The hospitality industry should be tuning out the disgruntled old foagies complaining that millennials are ruining the world.
Take it from the millennial writing this column: We don’t spend money on real estate, invest it in the stock market or even buy cars (you’ve probably heard that narrative before). What we spend our money on are experiences. What does that mean? Chic restaurants. Postcard-worthy excursions. And vacations – lots of vacations, which certainly encompass the former two.
Hospitality has always been a booming but competitive industry. New York is said to have one million restaurants and bars. In terms of entertainment, Los Angeles remains second to none, and you don’t have enough fingers and toes to count the number of Michelin-starred restaurants in Chicago. And this doesn't even cover all of the vacation clubs, cruises and all-inclusive resorts in the most sought after vacation destinations across the globe.
The “hospitality pie” might look bigger but there are significantly more people fighting for a piece. So, the question perplexing marketers in the industry is simple: How do we entice millennials to our brand?
The pervasive narrative is that millennials have abandoned pieces of Americana: newspapers, books, traditional office culture and savings accounts.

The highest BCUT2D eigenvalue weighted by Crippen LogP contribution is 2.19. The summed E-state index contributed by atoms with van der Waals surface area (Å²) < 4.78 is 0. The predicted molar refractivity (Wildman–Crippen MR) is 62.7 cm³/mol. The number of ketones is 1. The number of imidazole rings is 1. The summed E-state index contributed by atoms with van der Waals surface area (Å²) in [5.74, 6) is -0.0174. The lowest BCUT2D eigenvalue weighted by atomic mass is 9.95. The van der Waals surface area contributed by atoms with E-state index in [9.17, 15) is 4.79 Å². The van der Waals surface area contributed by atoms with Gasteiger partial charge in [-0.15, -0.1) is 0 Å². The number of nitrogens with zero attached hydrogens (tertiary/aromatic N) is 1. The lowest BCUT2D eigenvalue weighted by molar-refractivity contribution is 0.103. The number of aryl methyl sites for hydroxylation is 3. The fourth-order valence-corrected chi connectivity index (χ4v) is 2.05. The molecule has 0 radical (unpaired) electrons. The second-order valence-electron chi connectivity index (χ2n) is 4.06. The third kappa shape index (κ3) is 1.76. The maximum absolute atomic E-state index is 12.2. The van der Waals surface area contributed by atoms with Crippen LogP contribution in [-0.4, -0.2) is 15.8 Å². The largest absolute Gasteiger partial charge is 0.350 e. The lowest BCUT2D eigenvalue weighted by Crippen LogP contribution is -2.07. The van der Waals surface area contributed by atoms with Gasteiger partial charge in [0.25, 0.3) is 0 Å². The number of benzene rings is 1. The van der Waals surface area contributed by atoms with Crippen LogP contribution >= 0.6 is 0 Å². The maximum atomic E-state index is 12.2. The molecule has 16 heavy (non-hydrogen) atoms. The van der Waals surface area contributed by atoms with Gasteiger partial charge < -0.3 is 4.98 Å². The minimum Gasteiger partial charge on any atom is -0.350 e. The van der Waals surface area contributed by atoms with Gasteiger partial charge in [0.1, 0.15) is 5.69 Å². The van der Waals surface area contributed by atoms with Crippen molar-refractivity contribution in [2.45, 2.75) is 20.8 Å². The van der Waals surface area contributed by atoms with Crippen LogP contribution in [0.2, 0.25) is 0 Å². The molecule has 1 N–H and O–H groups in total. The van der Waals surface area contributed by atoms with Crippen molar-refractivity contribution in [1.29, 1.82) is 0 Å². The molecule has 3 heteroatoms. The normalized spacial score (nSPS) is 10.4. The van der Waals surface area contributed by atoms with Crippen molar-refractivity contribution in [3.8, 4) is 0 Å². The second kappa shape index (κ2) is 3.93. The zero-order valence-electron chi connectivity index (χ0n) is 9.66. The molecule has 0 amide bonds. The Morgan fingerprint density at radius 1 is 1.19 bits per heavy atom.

And though the millennial generation is closely associated with technological advancements – social media, iPhones, streaming television – that narrative isn’t entirely true. Remember millennials like to “experience.” That means touching, tasting, seeing new things, all the time. We’re as in tune with the physical world as any generation, all of which begs one fundamental question.
Millennials yearn for physical tactile experiences but rely so heavily on the digital world – so how do we bridge the two together?
That essential question – being pondered upon in marketing departments across the hospitality space – is being answered by an emerging technology.
It’s called augmented reality.
Essentially augmented reality is the fusion of interactive digital elements – like informative overlays, 3D previews and life-sized teleconferencing – into our real-world environments.
That definition might sound a little too tech-focused. So, maybe it’s better to give some concrete examples as to what this means in the hospitality space.
How many times have you asked a waiter or waitress about the size of a dish?
Using Augmented Reality, you’d be able to visually display all guests’ virtual 3D food on their table before they order, simply by pointing their camera at a written description of the menu item. This allows patrons to see elements of a dish ranging from the actual portion size to how much it’s sauced to how the sides might present.